Tuesday, March 23, 2010

MIT Sloan Sports Analytics Conference 

Watching NBA highlights last night on NBATV, I stumbled across this video story on the 2010 MIT Sloan Sports Analytics Conference. Daryl Morey, GM of the Houston Rockets, helped establish the conference (now in its 4th year) that includes a variety of owners (Mark Cuban, Robert Kraft), GMs, coaches, and statistical assistants. Panels cut across a variety of on-the-field analysis (basketball analytics, baseball analytics, limits of analytics) as well as off-the-field issues (attendance, expansion, and others).

Data-oriented sports analytics now appears to be in mid-stream when viewed along Zvi Griliches S-Curve for the spread of innovations. When Moneyball appeared in 2003, it chronicled some of the earliest innovators. In looking over the conference panels and the NBA's website articles on the nature and uses of "analytics" in their area, the fingerprints of the Moneyball-"metric" approaches are explicit. Of course, a generation or more earlier, the contributions in Sabermetrics as well as in sports economics-statistics like that of Rotemberg, Scully, Quirk-Fort, and others began plowing this soil, even if those works don't receive much explicit attention. After all, Bill Walsh may receive most "mentions" for modern passing schemes while Coryell and, even earlier, Sid Gillman did much of the early development.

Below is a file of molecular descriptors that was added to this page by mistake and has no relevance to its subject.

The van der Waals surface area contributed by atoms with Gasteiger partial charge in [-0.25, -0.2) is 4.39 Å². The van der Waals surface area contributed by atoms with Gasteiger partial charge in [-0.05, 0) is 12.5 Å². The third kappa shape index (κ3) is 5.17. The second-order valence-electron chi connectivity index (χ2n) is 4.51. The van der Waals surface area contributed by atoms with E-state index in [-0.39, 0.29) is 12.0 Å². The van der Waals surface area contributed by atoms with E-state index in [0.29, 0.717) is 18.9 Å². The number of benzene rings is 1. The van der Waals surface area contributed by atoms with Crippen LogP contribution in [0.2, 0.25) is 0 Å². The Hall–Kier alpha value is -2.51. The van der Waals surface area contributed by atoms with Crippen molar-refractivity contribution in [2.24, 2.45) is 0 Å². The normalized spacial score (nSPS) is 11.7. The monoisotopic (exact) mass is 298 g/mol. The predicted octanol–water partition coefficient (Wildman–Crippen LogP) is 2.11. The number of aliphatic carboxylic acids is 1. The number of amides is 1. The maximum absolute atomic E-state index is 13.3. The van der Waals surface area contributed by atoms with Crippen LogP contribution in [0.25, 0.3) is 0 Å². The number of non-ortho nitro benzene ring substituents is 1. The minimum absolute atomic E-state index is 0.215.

With that said, there are a lot of sports-focused "metrics" out there with little or no connection to economics or economists. That's healthy. Statisticians with different training bring their own comparative advantages to the table. In looking over Chance or the American Statistician, it's clear that statisticians (math stats types) tend to focus much more heavily on distributional issues than economists. Others, like the StatCube outfit mentioned in the NBA article, specialize in the collection and management of data.